The four, two-person teams work seven days a week, rotating on the 10-hour shifts every two weeks with another McNabb professional. “We cover citywide and we’re going to need more teams at some point,” said Scott Erland, KPD’s public information officer. “There is no shortage of work. These teams stay busy.”
And to that Grantham added this: “We do stay very busy. This is a very rewarding assignment, knowing that we are making long-term impacts on these people and seeing the progress we are making with these individuals.”
Erland said the program allows for follow-ups with patients even after the call has ended. Previously, officers might drop a person off at a hospital or mental health facility and never hear from them again. He said the co-responder model helps ensure that people get the care they need.
Grantham’s path to this assignment is worth mentioning. He accepted a job with the city’s Animal Control & Care unit so he could get a leg up on joining the KPD. That was in 2013 when KPD was not hiring. “Animal control was my way into the KPD. I really enjoyed animal control. I handled some really cool animals – dogs, cats, nuisance bears, raccoons, possums, foxes, herons, squirrels, snakes, coyotes and deer. Once I got a call in the middle of the night and a lady reported that there was a werewolf in her yard. Turned out it was a Pomeranian with a bad skin problem. Too funny.”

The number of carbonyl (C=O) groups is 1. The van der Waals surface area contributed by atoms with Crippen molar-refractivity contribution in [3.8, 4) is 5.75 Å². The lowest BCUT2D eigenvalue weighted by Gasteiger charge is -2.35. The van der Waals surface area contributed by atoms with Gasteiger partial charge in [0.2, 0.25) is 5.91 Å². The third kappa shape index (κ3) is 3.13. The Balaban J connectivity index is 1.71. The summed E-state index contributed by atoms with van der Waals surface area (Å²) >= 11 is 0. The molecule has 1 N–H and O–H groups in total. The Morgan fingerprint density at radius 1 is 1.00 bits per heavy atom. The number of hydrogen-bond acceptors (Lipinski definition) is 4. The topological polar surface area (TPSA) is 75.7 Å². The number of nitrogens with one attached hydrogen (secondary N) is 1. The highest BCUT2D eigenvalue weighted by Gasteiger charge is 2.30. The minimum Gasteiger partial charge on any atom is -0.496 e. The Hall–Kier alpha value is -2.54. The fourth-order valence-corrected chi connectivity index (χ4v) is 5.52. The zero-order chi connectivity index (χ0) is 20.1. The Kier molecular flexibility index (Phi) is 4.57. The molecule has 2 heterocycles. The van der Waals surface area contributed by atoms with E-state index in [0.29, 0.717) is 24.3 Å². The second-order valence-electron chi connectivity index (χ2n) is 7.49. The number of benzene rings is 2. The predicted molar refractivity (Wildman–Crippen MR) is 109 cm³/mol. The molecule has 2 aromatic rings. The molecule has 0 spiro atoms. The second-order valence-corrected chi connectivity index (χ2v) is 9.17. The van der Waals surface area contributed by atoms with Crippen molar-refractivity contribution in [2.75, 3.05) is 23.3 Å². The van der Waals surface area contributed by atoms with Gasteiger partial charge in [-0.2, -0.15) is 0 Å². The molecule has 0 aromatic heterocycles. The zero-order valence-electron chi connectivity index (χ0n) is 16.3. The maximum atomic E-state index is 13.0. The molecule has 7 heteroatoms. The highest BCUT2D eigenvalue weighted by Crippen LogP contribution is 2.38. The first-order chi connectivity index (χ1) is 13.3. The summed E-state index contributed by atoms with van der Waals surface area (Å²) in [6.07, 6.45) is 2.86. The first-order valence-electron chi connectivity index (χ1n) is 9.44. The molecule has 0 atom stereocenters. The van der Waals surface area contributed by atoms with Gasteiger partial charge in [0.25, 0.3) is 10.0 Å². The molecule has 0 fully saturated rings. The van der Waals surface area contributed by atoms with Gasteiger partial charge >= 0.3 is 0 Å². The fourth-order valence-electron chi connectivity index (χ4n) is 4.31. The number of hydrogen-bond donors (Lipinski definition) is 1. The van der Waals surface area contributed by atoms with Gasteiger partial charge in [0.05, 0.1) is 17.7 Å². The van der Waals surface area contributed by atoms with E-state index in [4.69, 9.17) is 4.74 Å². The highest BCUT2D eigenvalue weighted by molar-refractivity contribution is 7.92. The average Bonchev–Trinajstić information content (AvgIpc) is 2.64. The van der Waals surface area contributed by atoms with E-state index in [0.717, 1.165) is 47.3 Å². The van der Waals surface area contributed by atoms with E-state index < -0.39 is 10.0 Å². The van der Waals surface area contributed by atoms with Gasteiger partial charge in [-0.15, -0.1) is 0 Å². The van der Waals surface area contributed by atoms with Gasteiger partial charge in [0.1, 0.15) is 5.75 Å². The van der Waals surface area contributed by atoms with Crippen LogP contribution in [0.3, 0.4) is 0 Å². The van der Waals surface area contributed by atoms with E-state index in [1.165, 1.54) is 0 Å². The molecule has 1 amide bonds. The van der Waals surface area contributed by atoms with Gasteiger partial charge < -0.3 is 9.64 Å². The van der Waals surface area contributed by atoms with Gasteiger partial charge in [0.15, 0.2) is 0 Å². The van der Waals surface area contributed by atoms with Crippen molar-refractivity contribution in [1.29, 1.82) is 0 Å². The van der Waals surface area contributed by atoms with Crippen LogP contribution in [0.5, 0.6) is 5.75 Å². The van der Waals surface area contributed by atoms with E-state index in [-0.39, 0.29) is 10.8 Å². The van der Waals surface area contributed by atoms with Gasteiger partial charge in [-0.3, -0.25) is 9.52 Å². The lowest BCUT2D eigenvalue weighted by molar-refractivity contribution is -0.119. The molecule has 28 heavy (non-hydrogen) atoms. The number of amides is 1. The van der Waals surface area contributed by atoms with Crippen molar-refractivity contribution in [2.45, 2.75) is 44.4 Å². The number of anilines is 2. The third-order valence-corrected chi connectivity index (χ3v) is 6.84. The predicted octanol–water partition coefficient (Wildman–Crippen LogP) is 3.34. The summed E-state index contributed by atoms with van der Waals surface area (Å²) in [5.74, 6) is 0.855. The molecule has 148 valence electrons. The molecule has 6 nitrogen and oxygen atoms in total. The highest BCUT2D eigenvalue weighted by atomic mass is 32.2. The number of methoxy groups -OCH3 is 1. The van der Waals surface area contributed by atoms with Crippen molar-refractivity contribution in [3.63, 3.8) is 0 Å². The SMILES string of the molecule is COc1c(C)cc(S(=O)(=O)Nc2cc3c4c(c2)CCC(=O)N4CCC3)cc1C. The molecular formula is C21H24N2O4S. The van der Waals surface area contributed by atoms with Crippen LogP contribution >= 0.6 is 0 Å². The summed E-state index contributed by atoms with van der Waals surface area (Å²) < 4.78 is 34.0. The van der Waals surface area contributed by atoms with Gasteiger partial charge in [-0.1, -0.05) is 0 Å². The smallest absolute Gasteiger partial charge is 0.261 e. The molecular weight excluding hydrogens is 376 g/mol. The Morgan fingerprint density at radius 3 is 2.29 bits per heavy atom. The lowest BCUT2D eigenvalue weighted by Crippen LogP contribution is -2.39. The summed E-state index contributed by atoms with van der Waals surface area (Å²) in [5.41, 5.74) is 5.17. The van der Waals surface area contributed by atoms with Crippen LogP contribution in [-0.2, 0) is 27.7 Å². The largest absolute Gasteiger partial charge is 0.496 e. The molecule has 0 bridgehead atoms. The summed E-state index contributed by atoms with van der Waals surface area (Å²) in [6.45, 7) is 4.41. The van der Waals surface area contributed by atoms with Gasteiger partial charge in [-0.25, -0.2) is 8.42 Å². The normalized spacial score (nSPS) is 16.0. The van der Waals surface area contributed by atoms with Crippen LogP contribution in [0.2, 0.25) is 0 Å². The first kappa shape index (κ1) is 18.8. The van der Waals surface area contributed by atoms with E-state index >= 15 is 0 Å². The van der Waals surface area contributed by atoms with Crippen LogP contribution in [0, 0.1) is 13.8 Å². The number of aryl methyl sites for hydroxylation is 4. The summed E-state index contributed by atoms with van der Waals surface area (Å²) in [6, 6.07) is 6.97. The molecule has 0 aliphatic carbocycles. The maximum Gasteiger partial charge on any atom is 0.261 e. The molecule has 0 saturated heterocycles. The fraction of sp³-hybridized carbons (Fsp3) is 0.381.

Grantham, reared in Fountain City and a 2008 graduate of Halls High School, says that job impacted his career. “It prepared me for my jobs, learning how to talk to people and build relationships in the community because people really take their pets and animals seriously,” he explained. “I’d have to issue citations, but I became good at calming things down and handling things diplomatically.”
Once on patrol, he’s been an outstanding officer. Twice he has been honored as Officer of the Month and in 2019 he was the department’s Co-Officer of the Year. During 2019 he made 10 DUI arrests and six gun arrests, both top-10 figures among all KPD officers; 61 drug arrests, including 36 felony drug offenses; and he arrested 73 with outstanding warrants.